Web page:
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WoWOct 8, 2020 2:00 pm CT

Why delaying Shadowlands is a good sign from Blizzard

Shadowlands has potential to be a great expansion, but Shadowlands also has potential to be a problematic expansion. There are several new systems that are meant to change the way the game works. There is the level squish that will shorten how long it takes to level, and then there’s Chromie Time which will allow players to blaze through most of those levels in one previous expansion. There is the Threads of Fate leveling system that will allow alts to level in the Shadowlands zones in any order, offering more freedom of choice how to level. In endgame content, there are a lot of interlocking systems — Covenants, Conduits, Soulbinds, Torghast, the Maw, and the Great Vault. Play testers, YouTubers, and forum posters are coming to a general consensus about all of this — there is great potential here, but there are still some glaring issues that need to be addressed.

Between now and the originally slated release date was not enough time to make sure all these tricky pitfalls were avoided. Realistically, there are always some issues like number tuning, raid encounters, or spec imbalance that are tuned relatively last minute, but major systems issues? No small .5 patch can correct those. This has shades of Azerite Armor. That system, central to gearing, was released late in the Battle for Azeroth beta cycle. Players felt there was not enough time to test it, and later, that system was an issue throughout all of BFA.

In the past, Blizzard has held off on announcing the official release date for an expansion until the final moments. That strategy gave them a little flexibility, allowing them to avoid publicly advertised delays — with one major exception. The Burning Crusade was scheduled to come out the the final quarter of 2006. On October 25, 2006, news came out that it wouldn’t release until January of the following year. Then-president Mike Morhaime said the delay was to ensure “the high-quality experience that our players expect and deserve.” Over the years, jokes about Blizzard releasing content Soon™  has meant they are slow to release, but the idea of releasing content only when it is “ready” has given Blizzard the reputation of quality over speed.

How much sway does Activision have over Blizzard?

In recent years, there’s a growing sense among the community that Activision is now in charge — and makes the call. From the outside, it seems to be about the money and what the shareholders want, no longer about Blizzard and the quality they used to strive for.

This delay is a reminder that it is the same Blizzard as the one who delayed TBC — sort of. Promising Shadowlands by the end of the year means that even though there’s a delay, it will still hit the in same fiscal quarter and have less of an impact on the spreadsheets. TBC carried over into not just the next quarter but the next year, even skipping the ultra-lucrative Christmas retail season. Although Blizzard has offered refunds as a result of the Shadowlands delay, that will merely drive down short-term profits for the sake of long-term company reputation.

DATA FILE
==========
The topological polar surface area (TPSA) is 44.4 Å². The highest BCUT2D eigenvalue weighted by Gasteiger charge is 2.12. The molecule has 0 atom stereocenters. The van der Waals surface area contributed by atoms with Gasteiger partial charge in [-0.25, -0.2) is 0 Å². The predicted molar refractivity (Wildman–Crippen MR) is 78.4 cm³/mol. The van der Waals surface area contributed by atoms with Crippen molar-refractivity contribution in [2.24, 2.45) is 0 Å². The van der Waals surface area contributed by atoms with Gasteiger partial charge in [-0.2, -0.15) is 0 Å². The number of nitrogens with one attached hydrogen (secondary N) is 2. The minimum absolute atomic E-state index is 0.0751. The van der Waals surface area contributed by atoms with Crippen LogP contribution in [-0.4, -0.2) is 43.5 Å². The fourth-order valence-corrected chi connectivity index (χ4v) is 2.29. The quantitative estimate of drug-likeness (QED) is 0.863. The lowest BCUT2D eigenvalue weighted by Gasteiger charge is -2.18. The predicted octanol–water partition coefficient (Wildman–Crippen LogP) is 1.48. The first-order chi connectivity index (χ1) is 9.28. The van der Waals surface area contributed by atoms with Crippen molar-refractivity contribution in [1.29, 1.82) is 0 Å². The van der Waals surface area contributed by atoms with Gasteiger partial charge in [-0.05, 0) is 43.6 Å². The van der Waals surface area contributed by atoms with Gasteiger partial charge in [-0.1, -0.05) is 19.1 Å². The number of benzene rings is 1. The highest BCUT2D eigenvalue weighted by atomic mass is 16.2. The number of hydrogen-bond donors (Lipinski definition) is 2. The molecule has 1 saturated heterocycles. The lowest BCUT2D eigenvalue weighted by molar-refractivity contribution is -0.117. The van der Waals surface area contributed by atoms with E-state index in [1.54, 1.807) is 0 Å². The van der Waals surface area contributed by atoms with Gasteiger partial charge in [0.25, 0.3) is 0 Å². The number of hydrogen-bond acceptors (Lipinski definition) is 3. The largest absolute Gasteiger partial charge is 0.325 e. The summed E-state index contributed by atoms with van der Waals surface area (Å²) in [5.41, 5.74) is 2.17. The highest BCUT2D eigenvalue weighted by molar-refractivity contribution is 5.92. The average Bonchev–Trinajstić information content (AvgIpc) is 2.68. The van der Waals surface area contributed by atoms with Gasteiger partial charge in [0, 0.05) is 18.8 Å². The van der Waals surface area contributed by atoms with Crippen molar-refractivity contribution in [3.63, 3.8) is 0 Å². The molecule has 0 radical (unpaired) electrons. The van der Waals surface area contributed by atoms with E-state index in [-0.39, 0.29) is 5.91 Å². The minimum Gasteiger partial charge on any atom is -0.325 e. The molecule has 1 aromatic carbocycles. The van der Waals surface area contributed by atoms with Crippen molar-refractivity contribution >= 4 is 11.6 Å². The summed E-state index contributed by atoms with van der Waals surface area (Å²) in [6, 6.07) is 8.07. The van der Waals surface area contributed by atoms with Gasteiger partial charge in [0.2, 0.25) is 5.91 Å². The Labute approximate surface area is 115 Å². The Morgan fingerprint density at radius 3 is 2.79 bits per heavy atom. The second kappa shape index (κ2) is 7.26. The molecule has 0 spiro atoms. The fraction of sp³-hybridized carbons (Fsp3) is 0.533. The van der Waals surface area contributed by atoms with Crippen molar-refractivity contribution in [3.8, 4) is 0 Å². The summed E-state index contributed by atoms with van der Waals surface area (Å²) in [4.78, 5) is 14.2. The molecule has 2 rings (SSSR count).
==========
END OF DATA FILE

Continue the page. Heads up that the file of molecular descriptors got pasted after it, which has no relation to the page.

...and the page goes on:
Furthermore, a lot of the people who worked at Blizzard at the time of TBC — and its emphasis on a polished finished product — have since left in pursuit of greener pastures, most notably to join Mike Morhaime’s newly announced game company Dreamhaven. The rumors of Activision’s involvement and the priority of the business over the game’s quality is perhaps not unfounded.

In their Quarter One earnings call earlier this year, they confirmed that they had employees working from home full time due to COVID. Many games big and small have had release dates delayed, including the highly anticipated Cyberpunk 2077 and the next chapter of the Final Fantasy VII remake. Yet the original release date for Shadowlands was earlier than some expected regardless of the crisis, with the pre-sale merely stating that it would ship before the end of the year. How much of this release date was pressure beyond what Blizzard was prepared for is not certain, but this seemed like a remarkable release date, given everything going on right now. A shiny new expansion is always welcomed, but if the date didn’t meet the original promised date on the pre-sale, that would have been understandable. Yet Blizzard is still aiming for a date before the end of the year.

The Burning Crusade had short and long term popularity despite the delay

Even with the initial release delay, at the time of its release, TBC set staggering sales records when it was eventually released. It showed what an expansion could do for WoW, and certainly set the stage for many more expansions to come. Players certainly seem excited at the prospect of TBC Classic servers following the success of WoW Classic.

Blizzard has since learned lessons along the way — launch days are much smoother now, more data loads in advance and doesn’t have to be downloaded on the day of release, and expansions release world-wide simultaneously. If Blizzard learned when to delay a release then hopefully this means Shadowlands will be another expansion like TBC — delayed, but ultimately a fun, polished experience worth of revisting. If this is a sign that Blizzard still has the mentality of old — that quality of the game is more important than just releasing it right now — then hopefully this is a sign that Blizzard hasn’t lost its way. Maybe this is a sign, just like with TBC, that Shadowlands has at least another seven expansions following it.

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